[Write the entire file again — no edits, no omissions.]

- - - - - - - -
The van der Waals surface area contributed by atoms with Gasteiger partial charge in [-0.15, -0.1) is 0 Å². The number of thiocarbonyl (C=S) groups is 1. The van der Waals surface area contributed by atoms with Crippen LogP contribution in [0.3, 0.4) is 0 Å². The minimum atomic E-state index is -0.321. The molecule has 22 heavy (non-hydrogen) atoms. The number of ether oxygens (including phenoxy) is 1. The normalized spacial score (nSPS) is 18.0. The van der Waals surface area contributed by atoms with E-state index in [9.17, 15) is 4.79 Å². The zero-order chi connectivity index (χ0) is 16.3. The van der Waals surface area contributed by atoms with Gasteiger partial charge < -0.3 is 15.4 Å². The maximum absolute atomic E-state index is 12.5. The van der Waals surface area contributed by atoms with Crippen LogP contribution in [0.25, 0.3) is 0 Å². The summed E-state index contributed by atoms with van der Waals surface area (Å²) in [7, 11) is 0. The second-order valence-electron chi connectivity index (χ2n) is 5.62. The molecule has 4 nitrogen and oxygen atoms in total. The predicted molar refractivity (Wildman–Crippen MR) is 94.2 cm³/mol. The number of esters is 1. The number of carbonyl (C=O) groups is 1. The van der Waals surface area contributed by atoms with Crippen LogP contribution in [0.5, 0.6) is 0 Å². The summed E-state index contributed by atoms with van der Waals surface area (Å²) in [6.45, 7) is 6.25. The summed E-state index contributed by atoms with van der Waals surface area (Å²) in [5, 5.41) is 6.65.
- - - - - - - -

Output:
The van der Waals surface area contributed by atoms with Gasteiger partial charge in [-0.15, -0.1) is 0 Å². The number of thiocarbonyl (C=S) groups is 1. The van der Waals surface area contributed by atoms with Crippen LogP contribution in [0.3, 0.4) is 0 Å². The minimum atomic E-state index is -0.321. The molecule has 22 heavy (non-hydrogen) atoms. The number of ether oxygens (including phenoxy) is 1. The normalized spacial score (nSPS) is 18.0. The van der Waals surface area contributed by atoms with E-state index in [9.17, 15) is 4.79 Å². The zero-order chi connectivity index (χ0) is 16.3. The van der Waals surface area contributed by atoms with Gasteiger partial charge < -0.3 is 15.4 Å². The maximum absolute atomic E-state index is 12.5. The van der Waals surface area contributed by atoms with Crippen LogP contribution in [0.25, 0.3) is 0 Å². The summed E-state index contributed by atoms with van der Waals surface area (Å²) in [7, 11) is 0. The second-order valence-electron chi connectivity index (χ2n) is 5.62. The molecule has 4 nitrogen and oxygen atoms in total. The predicted molar refractivity (Wildman–Crippen MR) is 94.2 cm³/mol. The number of esters is 1. The number of carbonyl (C=O) groups is 1. The van der Waals surface area contributed by atoms with Crippen LogP contribution in [0.5, 0.6) is 0 Å². The summed E-state index contributed by atoms with van der Waals surface area (Å²) in [6.45, 7) is 6.25. The summed E-state index contributed by atoms with van der Waals surface area (Å²) in [5, 5.41) is 6.65.